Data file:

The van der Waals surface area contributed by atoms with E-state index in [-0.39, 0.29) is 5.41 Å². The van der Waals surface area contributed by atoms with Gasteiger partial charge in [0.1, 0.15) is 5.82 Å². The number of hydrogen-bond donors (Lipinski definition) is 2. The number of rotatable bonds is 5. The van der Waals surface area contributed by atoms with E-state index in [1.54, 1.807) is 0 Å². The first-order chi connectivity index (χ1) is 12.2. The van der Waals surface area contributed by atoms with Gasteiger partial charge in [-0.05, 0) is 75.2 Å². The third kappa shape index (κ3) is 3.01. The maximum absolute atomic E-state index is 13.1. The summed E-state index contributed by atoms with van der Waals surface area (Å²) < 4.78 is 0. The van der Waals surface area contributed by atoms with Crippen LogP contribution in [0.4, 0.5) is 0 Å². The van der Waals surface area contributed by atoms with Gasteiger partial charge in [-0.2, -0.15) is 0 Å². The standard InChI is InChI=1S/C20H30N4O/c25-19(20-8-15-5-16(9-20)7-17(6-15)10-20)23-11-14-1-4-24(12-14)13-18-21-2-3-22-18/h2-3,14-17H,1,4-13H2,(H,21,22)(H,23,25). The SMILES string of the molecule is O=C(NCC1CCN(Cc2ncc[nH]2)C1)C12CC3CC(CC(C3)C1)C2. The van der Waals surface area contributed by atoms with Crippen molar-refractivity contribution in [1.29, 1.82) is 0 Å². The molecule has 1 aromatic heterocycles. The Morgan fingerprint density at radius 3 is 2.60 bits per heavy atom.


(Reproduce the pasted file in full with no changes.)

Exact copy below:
The van der Waals surface area contributed by atoms with E-state index in [-0.39, 0.29) is 5.41 Å². The van der Waals surface area contributed by atoms with Gasteiger partial charge in [0.1, 0.15) is 5.82 Å². The number of hydrogen-bond donors (Lipinski definition) is 2. The number of rotatable bonds is 5. The van der Waals surface area contributed by atoms with E-state index in [1.54, 1.807) is 0 Å². The first-order chi connectivity index (χ1) is 12.2. The van der Waals surface area contributed by atoms with Gasteiger partial charge in [-0.05, 0) is 75.2 Å². The third kappa shape index (κ3) is 3.01. The maximum absolute atomic E-state index is 13.1. The summed E-state index contributed by atoms with van der Waals surface area (Å²) < 4.78 is 0. The van der Waals surface area contributed by atoms with Crippen LogP contribution in [0.4, 0.5) is 0 Å². The van der Waals surface area contributed by atoms with Gasteiger partial charge in [-0.2, -0.15) is 0 Å². The standard InChI is InChI=1S/C20H30N4O/c25-19(20-8-15-5-16(9-20)7-17(6-15)10-20)23-11-14-1-4-24(12-14)13-18-21-2-3-22-18/h2-3,14-17H,1,4-13H2,(H,21,22)(H,23,25). The SMILES string of the molecule is O=C(NCC1CCN(Cc2ncc[nH]2)C1)C12CC3CC(CC(C3)C1)C2. The van der Waals surface area contributed by atoms with Crippen molar-refractivity contribution in [1.29, 1.82) is 0 Å². The molecule has 1 aromatic heterocycles. The Morgan fingerprint density at radius 3 is 2.60 bits per heavy atom.